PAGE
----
Apple (NASDAQ:AAPL) shares are trading near all-time highs. The total market capitalization is almost $500 billion. Despite the fact that the company is the world's largest firm by market capitalization, Apple stock is grossly undervalued. The company has approximately $100 billion in cash and equivalents and is expected to grow at an annual rate of 20% during the next five years. This implies a PEG ratio of 0.6. Excluding cash, the stock trades at 8.4 times FY 2013 earnings. Compare that to Netflix (NASDAQ:NFLX) and Citrix System (NASDAQ:CTXS) trading at 47 times and 21 times 2013 earnings, respectively with a projected long term growth rate of 18%. By every metric, AAPL shares appear cheap. If only the market would realize the insanity that is the current valuation of AAPL.
There are several things the company can do to correct the mis-pricing of its stock price. For starters, the company can return part of the $97 billion cash reserves to its shareholders, which will help in increasing the share price. Mr. Tim Cook, CEO of Apple, recently said at a conference that the company was internally discussing the best use of its cash. He said "I would be the first to admit the company had more cash than we need to run the daily business. So we're actively discussing it. I only ask for a bit of patience, so we can do it in a way that's best for the shareholders."
Apple will host its annual shareholder meeting on February 23, 2012. Some investors are hoping that the company will announce its maiden dividend. Although the dividend will be helpful in boosting the share price, I do not believe that it would be a good use of the company's cash. While I am a strong proponent of issuing dividends as a way to return cash to its rightful owners, in the case of AAPL, I would recommend the management to instead introduce a share repurchase program.
I have time again argued against share repurchase programs at companies such as Cisco (NASDAQ:CSCO) as they have largely been a failure. However, as I have demonstrated in recent articles, the fair value of AAPL ranges from $677 to $773 a share. Therefore, it makes more sense to buy back the stock as opposed to issuing a dividend as the investment could potentially lead to a return of 35% to 55%. Additionally, it will be the company's way of conveying to Wall Street that it believes the firm's shares are grossly undervalued. This is exactly the strategy adopted by Warren Buffett when Berkshire Hathaway (NYSE:BRK.A) announced that it may repurchase some of its Class A and/or Class B shares if the shares were trading at reasonable levels (up to 10% above book value). Not surprisingly, shares spiked on the news.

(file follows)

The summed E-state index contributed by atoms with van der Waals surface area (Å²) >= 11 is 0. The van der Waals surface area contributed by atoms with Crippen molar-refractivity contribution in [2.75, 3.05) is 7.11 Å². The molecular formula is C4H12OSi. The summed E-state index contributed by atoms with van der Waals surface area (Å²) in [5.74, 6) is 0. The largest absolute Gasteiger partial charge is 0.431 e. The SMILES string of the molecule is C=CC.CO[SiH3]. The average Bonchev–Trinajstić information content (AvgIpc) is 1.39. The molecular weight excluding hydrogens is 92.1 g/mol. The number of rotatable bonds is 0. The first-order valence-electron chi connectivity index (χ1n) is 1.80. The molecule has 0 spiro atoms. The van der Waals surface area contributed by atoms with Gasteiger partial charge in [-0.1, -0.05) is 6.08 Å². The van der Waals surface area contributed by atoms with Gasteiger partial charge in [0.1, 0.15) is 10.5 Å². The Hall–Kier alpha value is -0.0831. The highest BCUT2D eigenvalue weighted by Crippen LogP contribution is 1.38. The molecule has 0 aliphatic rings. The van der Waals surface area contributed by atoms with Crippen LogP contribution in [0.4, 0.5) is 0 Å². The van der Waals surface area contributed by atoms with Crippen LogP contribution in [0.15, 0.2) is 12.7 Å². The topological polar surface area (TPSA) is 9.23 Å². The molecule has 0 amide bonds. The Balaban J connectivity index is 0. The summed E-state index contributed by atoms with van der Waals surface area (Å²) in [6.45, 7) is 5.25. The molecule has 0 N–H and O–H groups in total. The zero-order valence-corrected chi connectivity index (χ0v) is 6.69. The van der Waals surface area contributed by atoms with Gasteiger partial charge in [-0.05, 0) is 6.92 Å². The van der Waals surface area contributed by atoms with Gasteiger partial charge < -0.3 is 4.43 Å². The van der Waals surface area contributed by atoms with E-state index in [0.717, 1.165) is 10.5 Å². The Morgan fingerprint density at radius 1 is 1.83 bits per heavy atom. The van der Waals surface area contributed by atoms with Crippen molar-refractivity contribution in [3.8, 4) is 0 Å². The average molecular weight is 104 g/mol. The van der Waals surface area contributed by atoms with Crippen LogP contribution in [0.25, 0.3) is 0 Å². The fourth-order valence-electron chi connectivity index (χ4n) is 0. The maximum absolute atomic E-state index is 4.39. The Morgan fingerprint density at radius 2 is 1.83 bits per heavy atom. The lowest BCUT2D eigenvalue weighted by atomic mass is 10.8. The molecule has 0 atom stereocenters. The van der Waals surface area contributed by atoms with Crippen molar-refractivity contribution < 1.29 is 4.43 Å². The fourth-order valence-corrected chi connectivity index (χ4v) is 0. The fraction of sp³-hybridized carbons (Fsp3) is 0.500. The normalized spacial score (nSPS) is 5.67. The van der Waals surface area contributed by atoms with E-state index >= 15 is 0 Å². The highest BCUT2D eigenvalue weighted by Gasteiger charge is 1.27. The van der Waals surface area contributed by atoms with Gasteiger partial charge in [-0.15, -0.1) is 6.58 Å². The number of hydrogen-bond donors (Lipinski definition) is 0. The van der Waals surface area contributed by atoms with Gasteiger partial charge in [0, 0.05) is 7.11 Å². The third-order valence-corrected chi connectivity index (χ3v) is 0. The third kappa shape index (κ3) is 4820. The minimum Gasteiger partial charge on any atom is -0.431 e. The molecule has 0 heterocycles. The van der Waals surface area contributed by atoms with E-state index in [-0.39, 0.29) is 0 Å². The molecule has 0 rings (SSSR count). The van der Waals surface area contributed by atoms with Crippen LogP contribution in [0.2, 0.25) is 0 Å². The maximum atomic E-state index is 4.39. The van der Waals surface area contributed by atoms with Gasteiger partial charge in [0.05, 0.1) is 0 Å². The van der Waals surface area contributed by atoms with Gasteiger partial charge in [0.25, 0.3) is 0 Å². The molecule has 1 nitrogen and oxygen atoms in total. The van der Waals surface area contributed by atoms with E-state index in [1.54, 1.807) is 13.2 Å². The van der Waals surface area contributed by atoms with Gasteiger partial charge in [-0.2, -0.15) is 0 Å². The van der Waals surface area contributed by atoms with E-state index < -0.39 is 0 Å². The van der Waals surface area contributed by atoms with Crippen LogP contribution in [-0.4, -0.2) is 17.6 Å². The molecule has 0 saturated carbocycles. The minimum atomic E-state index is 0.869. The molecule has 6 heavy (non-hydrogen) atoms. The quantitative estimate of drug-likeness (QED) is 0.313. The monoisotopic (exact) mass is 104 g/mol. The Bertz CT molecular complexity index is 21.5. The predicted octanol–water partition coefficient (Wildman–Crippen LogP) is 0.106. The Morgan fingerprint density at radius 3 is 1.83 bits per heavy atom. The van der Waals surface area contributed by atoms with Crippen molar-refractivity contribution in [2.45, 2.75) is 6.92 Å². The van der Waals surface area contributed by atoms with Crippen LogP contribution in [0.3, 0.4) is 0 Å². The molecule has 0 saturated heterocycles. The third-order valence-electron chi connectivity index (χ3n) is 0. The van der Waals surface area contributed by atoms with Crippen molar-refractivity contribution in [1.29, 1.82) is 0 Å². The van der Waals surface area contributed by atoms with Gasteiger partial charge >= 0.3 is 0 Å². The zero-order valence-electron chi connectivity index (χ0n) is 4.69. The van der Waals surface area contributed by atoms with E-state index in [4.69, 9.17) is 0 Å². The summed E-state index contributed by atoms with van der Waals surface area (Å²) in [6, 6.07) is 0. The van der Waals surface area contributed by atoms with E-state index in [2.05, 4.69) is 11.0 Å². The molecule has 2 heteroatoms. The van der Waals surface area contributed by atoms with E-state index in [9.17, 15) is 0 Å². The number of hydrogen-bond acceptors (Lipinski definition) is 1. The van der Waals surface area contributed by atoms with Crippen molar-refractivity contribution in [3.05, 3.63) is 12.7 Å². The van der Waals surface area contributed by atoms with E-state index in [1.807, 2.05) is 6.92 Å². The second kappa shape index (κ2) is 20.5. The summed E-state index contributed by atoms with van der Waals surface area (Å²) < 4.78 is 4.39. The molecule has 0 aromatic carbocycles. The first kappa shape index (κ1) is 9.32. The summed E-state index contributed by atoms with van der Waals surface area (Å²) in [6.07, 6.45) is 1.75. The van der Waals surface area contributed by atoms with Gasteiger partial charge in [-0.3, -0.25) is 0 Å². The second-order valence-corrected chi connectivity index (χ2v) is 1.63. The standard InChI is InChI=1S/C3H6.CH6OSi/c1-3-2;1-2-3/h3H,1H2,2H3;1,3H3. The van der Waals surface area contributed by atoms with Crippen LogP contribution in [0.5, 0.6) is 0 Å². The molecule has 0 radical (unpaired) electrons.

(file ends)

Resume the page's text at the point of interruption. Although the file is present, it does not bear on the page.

Apple currently has approximately $35 billion in U.S. cash reserves. The company could easily return $15 billion to its shareholders using share buybacks. The company could also issue debt at these incredibly low interest rates and use the proceeds for the share repurchase program. At the completion of this buyback program, the number of shares outstanding would have fallen from the projected 946 million to 916 million in 2013 (assuming average stock buyback price of $525 a share). The 2013 EPS would increase to $49. Assuming minor expansion of its P/E multiple from 14.3 to 15.3, the stock price could potentially jump from $500 a share to $750 a share implying a return of 50%.
In addition to the stock repurchase program, it is high time the company splits its stock. I recommend a 10:1 split. If you ask the average investor about AAPL stock, the common reply you hear is that the stock is overvalued (as I figured out in a very unscientific survey of some of my buddies). The most common reason they cite for their opinion is the fact that AAPL trades upwards of $500. Most people have no idea about AAPL's growth rates and the multiples at which the stock trades. They are just fixated with the share price.
Apple has, in the past, split its stock. The last split was a 2 for 1 split in February 2005. So splitting the stock is nothing new for the company. Now is as good a time as any to split the stock. Although technically a stock split should have no impact on the company valuation, small investors are more likely to buy a stock at $50 a share than at $500 a share. It would bring it new investors and help expand the multiple. Stock splits have been in existence for a long time now and have proven to be quite effective when used appropriately. Just in 2010 Baidu (NASDAQ:BIDU) had a 10:1 split when the stock was trading upwards of $700 a share. The stock has more than doubled since the split.
By employing a combination of share buybacks and stock splits, I predict that AAPL would trade on par with its average fair value of $725 a share.